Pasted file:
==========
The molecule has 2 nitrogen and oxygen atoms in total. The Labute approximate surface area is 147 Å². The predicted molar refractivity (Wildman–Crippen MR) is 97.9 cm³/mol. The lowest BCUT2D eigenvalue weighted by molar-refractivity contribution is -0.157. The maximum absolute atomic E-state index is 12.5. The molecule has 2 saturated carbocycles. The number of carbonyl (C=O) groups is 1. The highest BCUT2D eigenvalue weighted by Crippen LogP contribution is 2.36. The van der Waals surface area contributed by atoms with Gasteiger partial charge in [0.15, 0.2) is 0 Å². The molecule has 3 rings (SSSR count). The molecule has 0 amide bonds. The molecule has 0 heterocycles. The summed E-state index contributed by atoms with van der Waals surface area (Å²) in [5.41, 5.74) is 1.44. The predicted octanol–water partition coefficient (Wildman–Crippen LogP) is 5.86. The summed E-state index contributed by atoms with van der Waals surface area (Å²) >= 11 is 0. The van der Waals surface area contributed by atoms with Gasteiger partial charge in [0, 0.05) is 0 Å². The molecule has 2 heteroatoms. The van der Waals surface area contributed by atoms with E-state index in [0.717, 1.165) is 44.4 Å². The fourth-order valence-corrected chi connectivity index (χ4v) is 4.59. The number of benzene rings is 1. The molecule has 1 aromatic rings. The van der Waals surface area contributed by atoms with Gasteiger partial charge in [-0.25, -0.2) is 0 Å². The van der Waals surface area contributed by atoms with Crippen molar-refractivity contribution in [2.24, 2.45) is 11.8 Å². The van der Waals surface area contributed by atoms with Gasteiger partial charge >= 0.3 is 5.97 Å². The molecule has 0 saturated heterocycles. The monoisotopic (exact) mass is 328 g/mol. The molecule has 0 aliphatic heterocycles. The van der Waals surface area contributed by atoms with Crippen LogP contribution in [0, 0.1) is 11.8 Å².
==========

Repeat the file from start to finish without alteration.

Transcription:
The molecule has 2 nitrogen and oxygen atoms in total. The Labute approximate surface area is 147 Å². The predicted molar refractivity (Wildman–Crippen MR) is 97.9 cm³/mol. The lowest BCUT2D eigenvalue weighted by molar-refractivity contribution is -0.157. The maximum absolute atomic E-state index is 12.5. The molecule has 2 saturated carbocycles. The number of carbonyl (C=O) groups is 1. The highest BCUT2D eigenvalue weighted by Crippen LogP contribution is 2.36. The van der Waals surface area contributed by atoms with Gasteiger partial charge in [0.15, 0.2) is 0 Å². The molecule has 3 rings (SSSR count). The molecule has 0 amide bonds. The molecule has 0 heterocycles. The summed E-state index contributed by atoms with van der Waals surface area (Å²) in [5.41, 5.74) is 1.44. The predicted octanol–water partition coefficient (Wildman–Crippen LogP) is 5.86. The summed E-state index contributed by atoms with van der Waals surface area (Å²) >= 11 is 0. The van der Waals surface area contributed by atoms with Gasteiger partial charge in [0, 0.05) is 0 Å². The molecule has 2 heteroatoms. The van der Waals surface area contributed by atoms with E-state index in [0.717, 1.165) is 44.4 Å². The fourth-order valence-corrected chi connectivity index (χ4v) is 4.59. The number of benzene rings is 1. The molecule has 1 aromatic rings. The van der Waals surface area contributed by atoms with Gasteiger partial charge in [-0.25, -0.2) is 0 Å². The van der Waals surface area contributed by atoms with Crippen molar-refractivity contribution in [2.24, 2.45) is 11.8 Å². The van der Waals surface area contributed by atoms with Gasteiger partial charge >= 0.3 is 5.97 Å². The molecule has 0 saturated heterocycles. The monoisotopic (exact) mass is 328 g/mol. The molecule has 0 aliphatic heterocycles. The van der Waals surface area contributed by atoms with Crippen LogP contribution in [0, 0.1) is 11.8 Å².